Douching Linked to Vaginal Infections
Largest Study to Date Confirms Risks
Oct. 8, 2002 -- Women who douche may think they are doing something good for their bodies, but they really are disturbing their own, protective bacterial balance. A new study confirms that women who douche at least once a month are more than 40% more likely to have a mild vaginal infection than women who never douche.
Researchers say it's the largest study to date on the effects of douching on vaginal health. It appears in the October issue of Obstetrics and Gynecology.
The study involved 1,200 women at high risk of contracting a sexually transmitted disease (STD) and found that douching increased the risk of a common infection known as bacterial vaginosis (BV). Women who had douched within the last month were 40% more likely to have the infection, and the risk of infection doubled if the woman had douched within the last week.
Although previous research has also linked douching to an increased risk of HIV and other STDs and cervical cancer, researchers say douching is a remarkably common practice in the U.S. About 40% of the women in the study reported douching at least once a month.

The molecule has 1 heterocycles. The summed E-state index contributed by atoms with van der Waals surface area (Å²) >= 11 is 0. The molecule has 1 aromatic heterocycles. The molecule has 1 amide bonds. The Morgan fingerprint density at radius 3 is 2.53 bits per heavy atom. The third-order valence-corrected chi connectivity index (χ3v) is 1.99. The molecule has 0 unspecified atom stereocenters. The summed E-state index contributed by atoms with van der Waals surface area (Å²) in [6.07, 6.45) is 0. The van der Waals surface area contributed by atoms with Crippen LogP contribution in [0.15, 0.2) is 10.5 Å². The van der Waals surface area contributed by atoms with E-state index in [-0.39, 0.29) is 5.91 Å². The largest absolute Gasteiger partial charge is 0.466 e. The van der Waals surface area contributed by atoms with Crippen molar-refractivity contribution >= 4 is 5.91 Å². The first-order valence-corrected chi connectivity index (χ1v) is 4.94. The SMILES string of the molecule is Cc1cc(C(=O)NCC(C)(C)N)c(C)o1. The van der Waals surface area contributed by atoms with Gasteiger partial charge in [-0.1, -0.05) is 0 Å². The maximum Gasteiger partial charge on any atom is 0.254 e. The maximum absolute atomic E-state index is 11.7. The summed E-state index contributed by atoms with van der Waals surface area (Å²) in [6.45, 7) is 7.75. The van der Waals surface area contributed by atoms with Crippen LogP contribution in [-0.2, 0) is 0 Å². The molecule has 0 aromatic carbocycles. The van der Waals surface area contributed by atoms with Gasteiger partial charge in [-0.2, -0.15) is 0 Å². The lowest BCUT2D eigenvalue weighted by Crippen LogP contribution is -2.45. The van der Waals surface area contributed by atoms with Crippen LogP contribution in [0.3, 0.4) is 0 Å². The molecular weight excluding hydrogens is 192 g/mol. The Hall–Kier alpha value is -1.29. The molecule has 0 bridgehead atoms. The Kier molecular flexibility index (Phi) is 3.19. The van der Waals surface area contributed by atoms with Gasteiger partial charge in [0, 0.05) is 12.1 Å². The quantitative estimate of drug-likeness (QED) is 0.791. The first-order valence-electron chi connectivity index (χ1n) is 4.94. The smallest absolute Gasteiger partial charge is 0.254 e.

Most women in the study said they douched for symptoms, such as odor, or for hygienic reasons. Both reasons for douching were associated with a higher risk of bacterial vaginosis. The infection is caused by excessive amounts of a certain type of bacteria that crowd out other, healthier types of bacteria normally found in the vagina.
Symptoms of bacterial vaginosis include a grayish-white discharge and fishy odor, but up to 50% of the women with bacterial vaginosis don't have any symptoms. Most non-pregnant women with the infection do not require treatment, but bacterial vaginosis can cause complications in pregnant women.
Researchers say douching increases the risk of infection by altering the normal bacterial balance in the vagina. Nearly 90% of the women in the study used two major store brands of douches, and the study found both brands had similar effects on the vaginal flora.
Study author Roberta B. Ness, MD, MPH, of the University of Pittsburgh, and colleagues, says that bacterial vaginosis has also been linked to acquisition of HIV, preterm birth, and pelvic inflammatory disease, which means the study's findings add to growing concerns about the adverse health effects of douching.